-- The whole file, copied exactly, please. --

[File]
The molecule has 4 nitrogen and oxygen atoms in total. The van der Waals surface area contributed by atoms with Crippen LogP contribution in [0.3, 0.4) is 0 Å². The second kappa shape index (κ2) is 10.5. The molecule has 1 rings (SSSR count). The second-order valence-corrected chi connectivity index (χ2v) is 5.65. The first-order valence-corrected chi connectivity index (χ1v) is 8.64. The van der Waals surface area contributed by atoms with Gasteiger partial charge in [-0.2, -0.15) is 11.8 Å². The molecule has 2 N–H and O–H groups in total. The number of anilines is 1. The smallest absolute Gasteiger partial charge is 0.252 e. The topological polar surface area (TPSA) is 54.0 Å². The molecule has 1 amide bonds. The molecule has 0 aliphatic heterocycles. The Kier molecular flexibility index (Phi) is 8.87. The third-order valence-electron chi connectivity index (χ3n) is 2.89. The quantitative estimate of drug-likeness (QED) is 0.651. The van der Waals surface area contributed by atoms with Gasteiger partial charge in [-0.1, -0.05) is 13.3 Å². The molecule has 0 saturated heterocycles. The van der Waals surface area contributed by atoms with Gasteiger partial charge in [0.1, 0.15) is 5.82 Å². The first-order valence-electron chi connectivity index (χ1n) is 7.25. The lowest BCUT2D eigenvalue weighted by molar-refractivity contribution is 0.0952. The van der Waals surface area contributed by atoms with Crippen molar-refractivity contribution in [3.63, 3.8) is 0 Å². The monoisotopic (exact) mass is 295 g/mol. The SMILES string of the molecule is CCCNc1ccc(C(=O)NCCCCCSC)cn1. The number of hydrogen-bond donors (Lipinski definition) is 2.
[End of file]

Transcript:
The molecule has 4 nitrogen and oxygen atoms in total. The van der Waals surface area contributed by atoms with Crippen LogP contribution in [0.3, 0.4) is 0 Å². The second kappa shape index (κ2) is 10.5. The molecule has 1 rings (SSSR count). The second-order valence-corrected chi connectivity index (χ2v) is 5.65. The first-order valence-corrected chi connectivity index (χ1v) is 8.64. The van der Waals surface area contributed by atoms with Gasteiger partial charge in [-0.2, -0.15) is 11.8 Å². The molecule has 2 N–H and O–H groups in total. The number of anilines is 1. The smallest absolute Gasteiger partial charge is 0.252 e. The topological polar surface area (TPSA) is 54.0 Å². The molecule has 1 amide bonds. The molecule has 0 aliphatic heterocycles. The Kier molecular flexibility index (Phi) is 8.87. The third-order valence-electron chi connectivity index (χ3n) is 2.89. The quantitative estimate of drug-likeness (QED) is 0.651. The van der Waals surface area contributed by atoms with Gasteiger partial charge in [-0.1, -0.05) is 13.3 Å². The molecule has 0 saturated heterocycles. The van der Waals surface area contributed by atoms with Gasteiger partial charge in [0.1, 0.15) is 5.82 Å². The first-order valence-electron chi connectivity index (χ1n) is 7.25. The lowest BCUT2D eigenvalue weighted by molar-refractivity contribution is 0.0952. The van der Waals surface area contributed by atoms with Crippen molar-refractivity contribution in [3.63, 3.8) is 0 Å². The monoisotopic (exact) mass is 295 g/mol. The SMILES string of the molecule is CCCNc1ccc(C(=O)NCCCCCSC)cn1. The number of hydrogen-bond donors (Lipinski definition) is 2.